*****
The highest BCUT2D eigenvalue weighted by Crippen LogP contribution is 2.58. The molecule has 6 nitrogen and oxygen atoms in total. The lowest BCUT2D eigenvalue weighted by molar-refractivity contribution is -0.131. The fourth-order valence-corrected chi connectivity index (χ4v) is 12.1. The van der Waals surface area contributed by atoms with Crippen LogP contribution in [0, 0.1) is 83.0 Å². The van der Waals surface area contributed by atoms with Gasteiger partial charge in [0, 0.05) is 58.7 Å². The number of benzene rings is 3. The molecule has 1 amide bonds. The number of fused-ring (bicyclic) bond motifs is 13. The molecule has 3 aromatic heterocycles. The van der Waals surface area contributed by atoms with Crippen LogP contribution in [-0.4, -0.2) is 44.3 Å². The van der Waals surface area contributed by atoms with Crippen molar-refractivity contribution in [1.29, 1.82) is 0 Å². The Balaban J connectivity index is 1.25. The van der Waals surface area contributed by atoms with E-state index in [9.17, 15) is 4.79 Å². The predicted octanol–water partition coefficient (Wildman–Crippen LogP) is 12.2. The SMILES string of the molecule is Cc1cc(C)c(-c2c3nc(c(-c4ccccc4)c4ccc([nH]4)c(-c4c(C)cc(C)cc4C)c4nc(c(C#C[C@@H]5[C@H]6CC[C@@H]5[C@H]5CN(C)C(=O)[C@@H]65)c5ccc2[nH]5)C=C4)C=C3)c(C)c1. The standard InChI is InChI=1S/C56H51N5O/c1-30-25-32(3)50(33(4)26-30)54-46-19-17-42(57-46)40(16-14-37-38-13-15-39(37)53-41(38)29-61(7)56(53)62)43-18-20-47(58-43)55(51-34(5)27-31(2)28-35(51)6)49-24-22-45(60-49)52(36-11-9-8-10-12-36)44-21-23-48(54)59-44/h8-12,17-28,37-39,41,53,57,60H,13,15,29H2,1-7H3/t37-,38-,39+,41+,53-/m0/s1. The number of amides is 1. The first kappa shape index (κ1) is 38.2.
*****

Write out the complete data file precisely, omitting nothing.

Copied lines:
The highest BCUT2D eigenvalue weighted by Crippen LogP contribution is 2.58. The molecule has 6 nitrogen and oxygen atoms in total. The lowest BCUT2D eigenvalue weighted by molar-refractivity contribution is -0.131. The fourth-order valence-corrected chi connectivity index (χ4v) is 12.1. The van der Waals surface area contributed by atoms with Crippen LogP contribution in [0, 0.1) is 83.0 Å². The van der Waals surface area contributed by atoms with Gasteiger partial charge in [0, 0.05) is 58.7 Å². The number of benzene rings is 3. The molecule has 1 amide bonds. The number of fused-ring (bicyclic) bond motifs is 13. The molecule has 3 aromatic heterocycles. The van der Waals surface area contributed by atoms with Crippen LogP contribution in [-0.4, -0.2) is 44.3 Å². The van der Waals surface area contributed by atoms with Crippen molar-refractivity contribution in [1.29, 1.82) is 0 Å². The Balaban J connectivity index is 1.25. The van der Waals surface area contributed by atoms with E-state index in [9.17, 15) is 4.79 Å². The predicted octanol–water partition coefficient (Wildman–Crippen LogP) is 12.2. The SMILES string of the molecule is Cc1cc(C)c(-c2c3nc(c(-c4ccccc4)c4ccc([nH]4)c(-c4c(C)cc(C)cc4C)c4nc(c(C#C[C@@H]5[C@H]6CC[C@@H]5[C@H]5CN(C)C(=O)[C@@H]65)c5ccc2[nH]5)C=C4)C=C3)c(C)c1. The standard InChI is InChI=1S/C56H51N5O/c1-30-25-32(3)50(33(4)26-30)54-46-19-17-42(57-46)40(16-14-37-38-13-15-39(37)53-41(38)29-61(7)56(53)62)43-18-20-47(58-43)55(51-34(5)27-31(2)28-35(51)6)49-24-22-45(60-49)52(36-11-9-8-10-12-36)44-21-23-48(54)59-44/h8-12,17-28,37-39,41,53,57,60H,13,15,29H2,1-7H3/t37-,38-,39+,41+,53-/m0/s1. The number of amides is 1. The first kappa shape index (κ1) is 38.2.